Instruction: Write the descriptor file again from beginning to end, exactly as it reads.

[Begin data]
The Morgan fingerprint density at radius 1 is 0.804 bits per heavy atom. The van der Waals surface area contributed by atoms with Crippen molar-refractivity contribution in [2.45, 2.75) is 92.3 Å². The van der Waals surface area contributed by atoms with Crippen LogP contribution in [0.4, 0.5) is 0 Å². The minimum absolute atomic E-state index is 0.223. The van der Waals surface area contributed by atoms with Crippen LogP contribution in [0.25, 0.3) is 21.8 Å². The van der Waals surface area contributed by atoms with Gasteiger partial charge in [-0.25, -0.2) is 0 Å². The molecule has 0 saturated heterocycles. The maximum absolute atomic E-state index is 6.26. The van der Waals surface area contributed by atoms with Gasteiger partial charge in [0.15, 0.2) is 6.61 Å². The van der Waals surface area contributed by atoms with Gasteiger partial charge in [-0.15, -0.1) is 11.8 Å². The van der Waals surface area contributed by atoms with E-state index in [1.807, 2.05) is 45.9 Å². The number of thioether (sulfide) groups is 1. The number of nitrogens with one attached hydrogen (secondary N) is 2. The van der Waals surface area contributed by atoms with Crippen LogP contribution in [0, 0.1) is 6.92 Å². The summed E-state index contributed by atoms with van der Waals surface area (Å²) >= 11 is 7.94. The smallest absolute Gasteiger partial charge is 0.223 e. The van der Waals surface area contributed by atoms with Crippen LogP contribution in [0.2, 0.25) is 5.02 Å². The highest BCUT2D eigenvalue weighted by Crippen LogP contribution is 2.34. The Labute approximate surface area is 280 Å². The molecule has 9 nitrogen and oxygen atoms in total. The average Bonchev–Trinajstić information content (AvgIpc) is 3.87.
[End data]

The Morgan fingerprint density at radius 1 is 0.804 bits per heavy atom. The van der Waals surface area contributed by atoms with Crippen molar-refractivity contribution in [2.45, 2.75) is 92.3 Å². The van der Waals surface area contributed by atoms with Crippen LogP contribution in [0.4, 0.5) is 0 Å². The minimum absolute atomic E-state index is 0.223. The van der Waals surface area contributed by atoms with Crippen LogP contribution in [0.25, 0.3) is 21.8 Å². The van der Waals surface area contributed by atoms with Gasteiger partial charge in [-0.25, -0.2) is 0 Å². The molecule has 0 saturated heterocycles. The maximum absolute atomic E-state index is 6.26. The van der Waals surface area contributed by atoms with Gasteiger partial charge in [0.15, 0.2) is 6.61 Å². The van der Waals surface area contributed by atoms with Gasteiger partial charge in [-0.15, -0.1) is 11.8 Å². The van der Waals surface area contributed by atoms with E-state index in [1.807, 2.05) is 45.9 Å². The number of thioether (sulfide) groups is 1. The number of nitrogens with one attached hydrogen (secondary N) is 2. The van der Waals surface area contributed by atoms with Crippen LogP contribution in [0, 0.1) is 6.92 Å². The summed E-state index contributed by atoms with van der Waals surface area (Å²) >= 11 is 7.94. The smallest absolute Gasteiger partial charge is 0.223 e. The van der Waals surface area contributed by atoms with Crippen LogP contribution in [0.2, 0.25) is 5.02 Å². The highest BCUT2D eigenvalue weighted by Crippen LogP contribution is 2.34. The Labute approximate surface area is 280 Å². The molecule has 9 nitrogen and oxygen atoms in total. The average Bonchev–Trinajstić information content (AvgIpc) is 3.87.